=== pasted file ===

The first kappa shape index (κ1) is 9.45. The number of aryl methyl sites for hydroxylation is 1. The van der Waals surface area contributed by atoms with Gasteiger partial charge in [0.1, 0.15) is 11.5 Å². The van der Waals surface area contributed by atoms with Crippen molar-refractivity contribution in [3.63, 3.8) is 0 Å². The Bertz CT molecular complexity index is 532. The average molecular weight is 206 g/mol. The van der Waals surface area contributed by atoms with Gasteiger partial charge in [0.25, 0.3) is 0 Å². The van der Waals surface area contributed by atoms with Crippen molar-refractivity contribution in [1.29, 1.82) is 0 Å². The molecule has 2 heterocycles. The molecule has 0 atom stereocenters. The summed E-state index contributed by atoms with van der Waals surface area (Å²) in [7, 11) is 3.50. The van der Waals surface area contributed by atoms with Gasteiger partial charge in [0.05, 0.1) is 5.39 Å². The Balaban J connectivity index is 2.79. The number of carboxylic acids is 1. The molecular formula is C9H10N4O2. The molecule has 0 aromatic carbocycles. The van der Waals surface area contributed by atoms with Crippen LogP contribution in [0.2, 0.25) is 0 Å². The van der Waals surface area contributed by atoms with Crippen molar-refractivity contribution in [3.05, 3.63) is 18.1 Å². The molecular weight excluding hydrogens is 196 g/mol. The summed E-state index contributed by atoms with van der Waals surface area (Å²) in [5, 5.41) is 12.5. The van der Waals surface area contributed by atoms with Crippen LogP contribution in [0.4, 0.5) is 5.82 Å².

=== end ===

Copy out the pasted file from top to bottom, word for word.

The first kappa shape index (κ1) is 9.45. The number of aryl methyl sites for hydroxylation is 1. The van der Waals surface area contributed by atoms with Gasteiger partial charge in [0.1, 0.15) is 11.5 Å². The van der Waals surface area contributed by atoms with Crippen molar-refractivity contribution in [3.63, 3.8) is 0 Å². The Bertz CT molecular complexity index is 532. The average molecular weight is 206 g/mol. The van der Waals surface area contributed by atoms with Gasteiger partial charge in [0.25, 0.3) is 0 Å². The van der Waals surface area contributed by atoms with Crippen molar-refractivity contribution in [1.29, 1.82) is 0 Å². The molecule has 2 heterocycles. The molecule has 0 atom stereocenters. The summed E-state index contributed by atoms with van der Waals surface area (Å²) in [7, 11) is 3.50. The van der Waals surface area contributed by atoms with Gasteiger partial charge in [0.05, 0.1) is 5.39 Å². The Balaban J connectivity index is 2.79. The number of carboxylic acids is 1. The molecular formula is C9H10N4O2. The molecule has 0 aromatic carbocycles. The van der Waals surface area contributed by atoms with Crippen LogP contribution in [0.2, 0.25) is 0 Å². The van der Waals surface area contributed by atoms with Crippen molar-refractivity contribution in [3.05, 3.63) is 18.1 Å². The molecular weight excluding hydrogens is 196 g/mol. The summed E-state index contributed by atoms with van der Waals surface area (Å²) in [5, 5.41) is 12.5. The van der Waals surface area contributed by atoms with Crippen LogP contribution in [0.4, 0.5) is 5.82 Å².